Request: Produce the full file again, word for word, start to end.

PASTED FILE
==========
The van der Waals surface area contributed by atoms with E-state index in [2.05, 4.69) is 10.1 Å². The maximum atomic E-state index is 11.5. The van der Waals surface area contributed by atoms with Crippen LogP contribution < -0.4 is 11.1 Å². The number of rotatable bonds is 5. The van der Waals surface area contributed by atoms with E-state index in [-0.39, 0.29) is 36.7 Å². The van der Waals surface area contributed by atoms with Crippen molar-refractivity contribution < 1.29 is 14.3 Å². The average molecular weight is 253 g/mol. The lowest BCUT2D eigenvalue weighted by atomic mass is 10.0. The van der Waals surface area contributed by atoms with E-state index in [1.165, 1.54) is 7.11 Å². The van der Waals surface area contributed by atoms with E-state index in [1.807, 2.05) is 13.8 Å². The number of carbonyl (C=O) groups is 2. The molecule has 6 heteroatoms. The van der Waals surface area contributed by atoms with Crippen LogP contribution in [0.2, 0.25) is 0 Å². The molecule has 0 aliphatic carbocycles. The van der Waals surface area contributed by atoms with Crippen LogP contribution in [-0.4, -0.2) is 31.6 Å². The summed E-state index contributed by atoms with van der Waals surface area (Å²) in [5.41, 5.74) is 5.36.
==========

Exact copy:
The van der Waals surface area contributed by atoms with E-state index in [2.05, 4.69) is 10.1 Å². The maximum atomic E-state index is 11.5. The van der Waals surface area contributed by atoms with Crippen LogP contribution < -0.4 is 11.1 Å². The number of rotatable bonds is 5. The van der Waals surface area contributed by atoms with E-state index in [-0.39, 0.29) is 36.7 Å². The van der Waals surface area contributed by atoms with Crippen molar-refractivity contribution < 1.29 is 14.3 Å². The average molecular weight is 253 g/mol. The lowest BCUT2D eigenvalue weighted by atomic mass is 10.0. The van der Waals surface area contributed by atoms with E-state index in [1.165, 1.54) is 7.11 Å². The van der Waals surface area contributed by atoms with E-state index in [1.807, 2.05) is 13.8 Å². The number of carbonyl (C=O) groups is 2. The molecule has 6 heteroatoms. The van der Waals surface area contributed by atoms with Crippen LogP contribution in [0.2, 0.25) is 0 Å². The molecule has 0 aliphatic carbocycles. The van der Waals surface area contributed by atoms with Crippen LogP contribution in [-0.4, -0.2) is 31.6 Å². The summed E-state index contributed by atoms with van der Waals surface area (Å²) in [5.41, 5.74) is 5.36.